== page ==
Bus Drivers Punished for Praying at Work After Child's Death: 'Prayer Brings Us Together'

Bus drivers for the Houston Independent School District are rallying in protest after their employer punished them for praying at work. The drivers had used a back channel on the bus radio system to pray for one of their coworkers after her 12-year-old daughter was struck and killed by a vehicle in mid-December.

A group of bus drivers from the Houston Independent School District [HISD] and several local ministers gathered Tuesday in front of the HISD administration building to pray for resolution and justice in the recent controversy that began two weeks ago, when at least five HISD bus drivers were punished for using a dormant channel on the bus radio system to pray for a coworker mourning the loss of her daughter.

The controversy began with tragedy on Dec. 16, when a 12-year-old girl in north Harris county was struck by a vehicle while walking home from school, later dying of her injuries. Her mother is an employee with the HISD's bus system, and as a show of solidarity and support, her coworkers used the bus radio system's back channel to pray five minutes every day for a week following their coworker's loss.

"We just come together as one. It may not be what a lot of people are used to doing but from my point of view, I just have a heart," one of the drivers who participated in the prayer, Cynthia Cormier, told KHOU 11 News.

"This was the only thing we could do to support one another," another driver, Debra McDonald, said. "By praying to God."

After completing their prayers one day, at least five of the drivers with the HISD were surprised to learn that they had received disciplinary letters placed in their personal files saying they violated school district policy by using the two-way radios to pray. Someone else using the radio had reportedly heard the drivers praying and decided to call in a complaint. Although the employees were not docked pay, their negative disciplinary marks could make it more difficult for them to get jobs driving buses in the summer.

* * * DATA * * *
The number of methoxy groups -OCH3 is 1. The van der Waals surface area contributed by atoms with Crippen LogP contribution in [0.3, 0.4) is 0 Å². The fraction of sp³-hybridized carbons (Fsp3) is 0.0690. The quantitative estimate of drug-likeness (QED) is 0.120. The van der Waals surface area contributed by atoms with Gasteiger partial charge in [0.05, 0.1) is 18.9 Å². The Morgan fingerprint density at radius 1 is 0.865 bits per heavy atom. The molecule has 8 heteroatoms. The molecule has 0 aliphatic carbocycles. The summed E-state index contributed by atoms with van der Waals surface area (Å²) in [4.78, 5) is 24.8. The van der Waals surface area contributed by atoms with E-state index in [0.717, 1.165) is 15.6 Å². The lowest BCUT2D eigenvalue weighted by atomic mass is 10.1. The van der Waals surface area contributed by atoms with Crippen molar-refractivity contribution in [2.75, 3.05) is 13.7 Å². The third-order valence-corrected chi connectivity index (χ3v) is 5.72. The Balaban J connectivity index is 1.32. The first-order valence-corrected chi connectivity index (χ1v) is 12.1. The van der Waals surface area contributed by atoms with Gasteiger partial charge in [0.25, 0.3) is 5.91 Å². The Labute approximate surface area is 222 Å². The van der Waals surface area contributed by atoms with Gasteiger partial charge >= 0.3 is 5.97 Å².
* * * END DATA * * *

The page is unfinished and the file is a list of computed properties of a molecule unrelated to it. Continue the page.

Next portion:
HISD spokesperson Denisse Cantu released a statement citing district policy that read: "As stated in the HISD Transportation Handbook policy and in accordance with the FCC law, all radio communications are to be used for HISD purposes only, to ensure the safety of students and employees. This policy is available in the handbook which every HISD bus driver has received a copy of."

Drivers who participated in the prayer argued that the bus was not in motion when they conducted the prayers so no passengers were in danger. 

Wretha Thomas, president of the Educational Support Union that represents the bus drivers, believes that if anything, the drivers should have just been given a verbal warning. "It is sad that the district would take this position writing up my bus drivers," Thomas remarked.

Thomas went on to say that she believes the school district is setting a double standard when it comes to its policy on prayer. "In fact," she said, "HISD [officials] pray [..] every time they get ready to have a board meeting. They're allowed to pray."

The Christian Post's request for comment from the Educational Support Union was not immediately returned Thursday. 

Bus drivers and ministers gathered in front of the administration building on Tuesday to call on the district to remove the disciplinary letter from employee files. HISD board members have also said they plan to speak to the district's superintendent about the prayer policy, especially since some of the bus drivers were reportedly denied their request for a quiet room to conduct their prayers, and were therefore forced to use the radio system's back channel.

"We ask not for special favors, simply for justice," prayed Reverend Bill Lawson with the Wheeler Avenue Baptist Church at Tuesday's gathering. "And we ask that you will see to it that the jobs and the reputations of those who have been written up will be looked after and that somehow they should be fairly treated."